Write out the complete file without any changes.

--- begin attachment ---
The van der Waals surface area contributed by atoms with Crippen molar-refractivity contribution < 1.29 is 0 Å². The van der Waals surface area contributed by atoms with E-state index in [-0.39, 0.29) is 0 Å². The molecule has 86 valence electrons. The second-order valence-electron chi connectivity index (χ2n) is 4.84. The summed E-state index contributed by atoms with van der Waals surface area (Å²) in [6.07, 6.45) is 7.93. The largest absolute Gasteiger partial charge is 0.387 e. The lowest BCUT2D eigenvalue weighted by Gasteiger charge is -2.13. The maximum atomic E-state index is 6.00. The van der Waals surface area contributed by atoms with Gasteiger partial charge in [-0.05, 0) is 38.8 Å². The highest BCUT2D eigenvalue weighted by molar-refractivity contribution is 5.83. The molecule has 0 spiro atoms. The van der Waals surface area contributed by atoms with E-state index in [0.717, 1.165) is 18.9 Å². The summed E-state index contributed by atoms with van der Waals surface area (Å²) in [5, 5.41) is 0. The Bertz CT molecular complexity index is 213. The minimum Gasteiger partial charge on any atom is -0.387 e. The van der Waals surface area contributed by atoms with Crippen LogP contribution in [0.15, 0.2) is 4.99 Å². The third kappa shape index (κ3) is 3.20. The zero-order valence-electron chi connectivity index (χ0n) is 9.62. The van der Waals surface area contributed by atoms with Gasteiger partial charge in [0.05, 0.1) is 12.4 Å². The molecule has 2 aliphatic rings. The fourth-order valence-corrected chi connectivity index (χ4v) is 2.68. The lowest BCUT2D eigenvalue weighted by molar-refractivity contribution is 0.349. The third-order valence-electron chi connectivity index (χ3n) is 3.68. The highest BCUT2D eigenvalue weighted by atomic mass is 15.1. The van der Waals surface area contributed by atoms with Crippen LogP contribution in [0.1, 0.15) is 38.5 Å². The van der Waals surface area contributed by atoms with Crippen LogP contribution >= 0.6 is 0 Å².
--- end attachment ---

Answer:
The van der Waals surface area contributed by atoms with Crippen molar-refractivity contribution < 1.29 is 0 Å². The van der Waals surface area contributed by atoms with E-state index in [-0.39, 0.29) is 0 Å². The molecule has 86 valence electrons. The second-order valence-electron chi connectivity index (χ2n) is 4.84. The summed E-state index contributed by atoms with van der Waals surface area (Å²) in [6.07, 6.45) is 7.93. The largest absolute Gasteiger partial charge is 0.387 e. The lowest BCUT2D eigenvalue weighted by Gasteiger charge is -2.13. The maximum atomic E-state index is 6.00. The van der Waals surface area contributed by atoms with Gasteiger partial charge in [-0.05, 0) is 38.8 Å². The highest BCUT2D eigenvalue weighted by molar-refractivity contribution is 5.83. The molecule has 0 spiro atoms. The van der Waals surface area contributed by atoms with E-state index in [0.717, 1.165) is 18.9 Å². The summed E-state index contributed by atoms with van der Waals surface area (Å²) in [5, 5.41) is 0. The Bertz CT molecular complexity index is 213. The minimum Gasteiger partial charge on any atom is -0.387 e. The van der Waals surface area contributed by atoms with Crippen LogP contribution in [0.15, 0.2) is 4.99 Å². The third kappa shape index (κ3) is 3.20. The zero-order valence-electron chi connectivity index (χ0n) is 9.62. The van der Waals surface area contributed by atoms with Gasteiger partial charge in [0.05, 0.1) is 12.4 Å². The molecule has 2 aliphatic rings. The fourth-order valence-corrected chi connectivity index (χ4v) is 2.68. The lowest BCUT2D eigenvalue weighted by molar-refractivity contribution is 0.349. The third-order valence-electron chi connectivity index (χ3n) is 3.68. The highest BCUT2D eigenvalue weighted by atomic mass is 15.1. The van der Waals surface area contributed by atoms with Crippen LogP contribution in [0.1, 0.15) is 38.5 Å². The van der Waals surface area contributed by atoms with Crippen LogP contribution >= 0.6 is 0 Å².